The Big Reap Chris F. HolmThe Big Reap by Chris F. Holm – I’m very picky and fussy about my urban fantasy and supernatural noir, and unfortunately I just don’t enjoy most of it. It’s totally a personal thing. So I always approach a new author with a lot of trepidation. The Collector series by Holm, is probably best described as supernatural noir, as it’s set in our world, and there are demons and angels creeping around, but most people have no idea what’s going on. This is the third and final book in the Collector series (for now at least) and it was probably my favourite, although that’s splitting hairs as the series is excellent overall. The prose is incredibly tight, and sharp enough to cut you like a razor, it’s trimmed down to the bone with no fat or unnecessary exposition, and yet I never felt as if it was just three hundred plus pages of conversation which is what can sometimes happen. Dark, moody and rich, the series is tense, exciting, creepy and it always leaves me guessing. Plenty of twists that I didn’t see coming. There was an ending to this series, and if Holm and Angry Robot never do any more Collector books then I would be satisfied, but the door is open for more and I hope he’s able to revisit the series in the future. Other points of reference that I would pair it with, to give you an idea of what to expect, would be the Felix Castor novels by Mike Carey, as this is definitely a close kissing cousin, and the novels of Justin Gustainis, which both veer on the darker side.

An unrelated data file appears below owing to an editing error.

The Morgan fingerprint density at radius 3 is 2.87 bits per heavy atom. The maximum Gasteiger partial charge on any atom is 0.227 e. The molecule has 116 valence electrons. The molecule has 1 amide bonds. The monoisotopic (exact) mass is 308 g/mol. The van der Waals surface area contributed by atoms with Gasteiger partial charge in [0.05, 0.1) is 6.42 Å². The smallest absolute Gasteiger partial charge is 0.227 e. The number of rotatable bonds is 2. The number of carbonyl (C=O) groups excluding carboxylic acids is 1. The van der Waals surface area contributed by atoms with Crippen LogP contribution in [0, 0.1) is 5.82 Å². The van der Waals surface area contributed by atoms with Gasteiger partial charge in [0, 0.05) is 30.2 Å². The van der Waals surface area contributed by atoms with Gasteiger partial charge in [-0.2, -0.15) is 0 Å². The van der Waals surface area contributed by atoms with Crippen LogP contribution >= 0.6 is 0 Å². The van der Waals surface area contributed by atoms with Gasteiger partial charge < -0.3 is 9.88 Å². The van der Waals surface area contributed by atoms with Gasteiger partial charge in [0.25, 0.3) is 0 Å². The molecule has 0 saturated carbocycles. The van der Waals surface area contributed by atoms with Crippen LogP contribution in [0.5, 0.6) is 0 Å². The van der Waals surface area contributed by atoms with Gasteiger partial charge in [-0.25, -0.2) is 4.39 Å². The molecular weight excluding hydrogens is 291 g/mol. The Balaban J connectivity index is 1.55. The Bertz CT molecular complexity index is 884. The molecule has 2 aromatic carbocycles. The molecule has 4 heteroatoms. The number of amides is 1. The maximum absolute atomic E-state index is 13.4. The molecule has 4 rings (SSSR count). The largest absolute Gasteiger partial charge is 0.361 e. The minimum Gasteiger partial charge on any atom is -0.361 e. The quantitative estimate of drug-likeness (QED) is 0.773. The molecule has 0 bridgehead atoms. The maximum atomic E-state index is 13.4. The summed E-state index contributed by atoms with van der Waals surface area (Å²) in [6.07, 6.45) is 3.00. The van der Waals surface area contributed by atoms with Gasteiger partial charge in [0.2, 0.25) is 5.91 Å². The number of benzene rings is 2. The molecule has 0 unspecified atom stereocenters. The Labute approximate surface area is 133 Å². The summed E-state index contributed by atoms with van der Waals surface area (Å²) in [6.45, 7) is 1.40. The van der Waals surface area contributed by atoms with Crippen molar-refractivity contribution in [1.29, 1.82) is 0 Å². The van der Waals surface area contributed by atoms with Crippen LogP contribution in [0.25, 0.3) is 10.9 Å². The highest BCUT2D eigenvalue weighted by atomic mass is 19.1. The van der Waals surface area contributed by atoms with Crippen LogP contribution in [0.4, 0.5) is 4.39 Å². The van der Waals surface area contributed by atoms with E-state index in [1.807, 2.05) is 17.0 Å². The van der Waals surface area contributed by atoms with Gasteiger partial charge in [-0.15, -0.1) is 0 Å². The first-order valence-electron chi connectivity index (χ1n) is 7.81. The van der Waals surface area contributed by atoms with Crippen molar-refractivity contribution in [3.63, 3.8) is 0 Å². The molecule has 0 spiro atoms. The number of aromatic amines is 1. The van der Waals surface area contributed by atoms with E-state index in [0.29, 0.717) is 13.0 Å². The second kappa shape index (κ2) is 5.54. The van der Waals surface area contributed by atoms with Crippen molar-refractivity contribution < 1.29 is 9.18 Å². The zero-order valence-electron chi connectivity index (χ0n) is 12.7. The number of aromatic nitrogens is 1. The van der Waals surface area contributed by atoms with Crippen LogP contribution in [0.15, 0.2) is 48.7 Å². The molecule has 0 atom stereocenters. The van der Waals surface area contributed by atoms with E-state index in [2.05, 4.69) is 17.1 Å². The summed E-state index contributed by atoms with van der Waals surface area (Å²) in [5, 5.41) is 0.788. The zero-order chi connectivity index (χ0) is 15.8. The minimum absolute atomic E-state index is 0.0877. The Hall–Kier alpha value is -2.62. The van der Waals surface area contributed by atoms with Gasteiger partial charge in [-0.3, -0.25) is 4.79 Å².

Exit Kingdom by Alden Bell – This is the second book Exit Kingdom Alden Bellby Bell in his post apocalyptic world where zombies destroyed the earth many years ago. I should preface this by saying I’m not really a fan of horror, or zombie books in general. They’re just not my cup of tea. I don’t like zombie films at all and am not a fan of horror films either. So, when I first read The Reapers Are The Angels, I went into it cold, knowing nothing about it, except that it was the story of a girl named Temple. The book is amazing. It was my favourite book of the year when it came out and when I heard Bell was doing another I was very nervous. Then I found out it was a prequel, so I unclenched and bought a copy to savour during my summer holiday. The story follows the earlier life of Moses Todd, a character from Reapers and once again Bell has captured something wonderful in the pages. Moses is such a big character, a big man, and the story has a real southern gothic feel to it. The language used has a real poetry to it and the characters have a particular way of speaking that fits within that world, but would sound unusual in the modern world. This is an excellent prequel but you should definitely read Reapers first and then this second. I sort of hope Bell does more stories set within this world but I guess we’ll wait and see.